Degree Type

Thesis

Date of Award

2017

Degree Name

Master of Science

Department

Animal Science

Major

Meat Science

First Advisor

Steven M. Lonergan

Abstract

The objective of this study was to determine the influence a dual respiratory and enteric pathogen challenge on growth performance, carcass composition, and pork quality of high and low feed efficient pigs. It was hypothesized that pigs with greater feed efficiency would have a more negative response to an early growth period dual pathogen challenge than less feed efficient pigs. Pigs divergently selected for low and high residual feed intake (RFI, ~ 68 kg) from the 11th generation of Iowa State University RFI project were used to represent high and low feed efficiency. To elicit a dual pathogen challenge, half of the pigs (n = 12 / line) were inoculated with Mycoplasma hyopneumoniae (Mh) and Lawsonia intracellularis (MhLI) on days post inoculation (dpi) 0. Pigs in a separate room of the barn were not inoculated and were used as controls (n = 12 / RFI line). Pigs were weighed and feed intake was recorded to calculate ADG, ADFI, and G:F for the acclimation period (period 1: dpi -21 - 0), during peak infection (period 2: dpi 0 - 42), and during the remaining growth period to reach market weight (period 3: dpi 42 – slaughter). At ~ 125 kg, pigs were slaughtered using standard commercial procedures. Carcasses were evaluated for composition (weight, fat free lean, loin eye area, 10th rib fat depth) and meat quality (pH decline, temperature decline, Hunter L, a, and b, subjective color and marbling, star probe, drip loss, cook loss, proximate composition, and desmin degradation). Challenged pigs had reduced ADFI during period 2 (P < 0.05). However, pigs from the MhLI group had greater ADG and G:F during period 3 (P < 0.05). Selection for feed efficiency did not result in a differential response to MhLI (P > 0.05). Loin chops from the less feed efficient, high RFI pigs, had greater drip loss, greater cook loss, lesser % moisture, greater Hunter L values, and greater Hunter b values (P < 0.05) than chops from low RFI pigs. Infection status did not significantly affect carcass composition or pork quality traits (P > 0.05). Peak antibody response of Mh was correlated significantly with pH decline, temperature decline, color (Hunter L, a, and b), drip loss, cook loss, 10th rib back fat, % moisture, and % fat (P < 0.05). These results indicate that a MhLI challenge early in growth did not significantly impact ultimate carcass composition or meat quality traits. Further, selection for greater feed efficiency in pigs did not affect their response to pathogenic challenge. The antibody response correlations are indicative of a previously unrecognized relationship between a dual pathogen challenge early in growth and carcass composition and pork quality.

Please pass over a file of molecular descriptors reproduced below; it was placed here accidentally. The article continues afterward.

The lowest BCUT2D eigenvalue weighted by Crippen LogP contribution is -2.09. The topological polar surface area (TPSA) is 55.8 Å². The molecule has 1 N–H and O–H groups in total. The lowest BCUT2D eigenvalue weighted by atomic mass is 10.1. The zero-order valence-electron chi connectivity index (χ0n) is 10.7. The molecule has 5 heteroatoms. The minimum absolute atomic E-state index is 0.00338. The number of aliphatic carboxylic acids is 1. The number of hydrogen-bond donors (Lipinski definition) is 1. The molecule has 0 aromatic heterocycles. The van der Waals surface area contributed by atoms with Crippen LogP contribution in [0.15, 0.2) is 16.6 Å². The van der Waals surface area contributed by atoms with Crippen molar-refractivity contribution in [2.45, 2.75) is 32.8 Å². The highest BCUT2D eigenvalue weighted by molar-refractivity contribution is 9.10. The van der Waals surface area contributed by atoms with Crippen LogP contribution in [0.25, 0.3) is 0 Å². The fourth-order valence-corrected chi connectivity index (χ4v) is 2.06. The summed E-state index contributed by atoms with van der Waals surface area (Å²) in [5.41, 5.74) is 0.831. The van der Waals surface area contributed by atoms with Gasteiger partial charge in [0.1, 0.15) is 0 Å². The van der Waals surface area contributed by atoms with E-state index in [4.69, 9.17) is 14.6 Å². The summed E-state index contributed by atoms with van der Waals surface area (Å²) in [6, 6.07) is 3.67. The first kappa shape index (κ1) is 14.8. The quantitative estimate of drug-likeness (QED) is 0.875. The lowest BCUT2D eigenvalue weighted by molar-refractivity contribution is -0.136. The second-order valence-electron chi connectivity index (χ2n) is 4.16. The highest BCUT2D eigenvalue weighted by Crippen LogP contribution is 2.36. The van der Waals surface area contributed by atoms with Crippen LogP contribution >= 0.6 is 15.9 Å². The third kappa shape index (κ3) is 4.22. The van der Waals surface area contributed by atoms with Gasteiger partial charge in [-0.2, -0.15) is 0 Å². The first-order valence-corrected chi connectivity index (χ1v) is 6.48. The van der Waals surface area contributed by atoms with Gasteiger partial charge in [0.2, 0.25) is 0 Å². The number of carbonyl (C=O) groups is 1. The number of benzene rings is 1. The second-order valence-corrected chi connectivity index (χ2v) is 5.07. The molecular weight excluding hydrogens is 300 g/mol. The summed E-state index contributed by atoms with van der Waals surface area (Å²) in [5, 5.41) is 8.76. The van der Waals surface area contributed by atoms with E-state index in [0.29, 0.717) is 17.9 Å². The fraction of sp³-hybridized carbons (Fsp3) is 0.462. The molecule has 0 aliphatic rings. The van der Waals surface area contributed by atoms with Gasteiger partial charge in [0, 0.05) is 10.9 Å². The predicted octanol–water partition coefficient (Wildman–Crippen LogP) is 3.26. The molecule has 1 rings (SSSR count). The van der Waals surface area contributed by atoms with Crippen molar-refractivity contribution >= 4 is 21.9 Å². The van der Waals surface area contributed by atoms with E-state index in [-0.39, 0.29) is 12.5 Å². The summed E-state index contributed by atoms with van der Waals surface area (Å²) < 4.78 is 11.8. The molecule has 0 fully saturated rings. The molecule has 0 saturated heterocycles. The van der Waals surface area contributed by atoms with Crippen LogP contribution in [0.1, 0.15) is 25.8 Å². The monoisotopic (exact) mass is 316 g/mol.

DOI

https://doi.org/10.31274/etd-180810-5816

Copyright Owner

Amanda Outhouse

Language

en

File Format

application/pdf

File Size

168 pages

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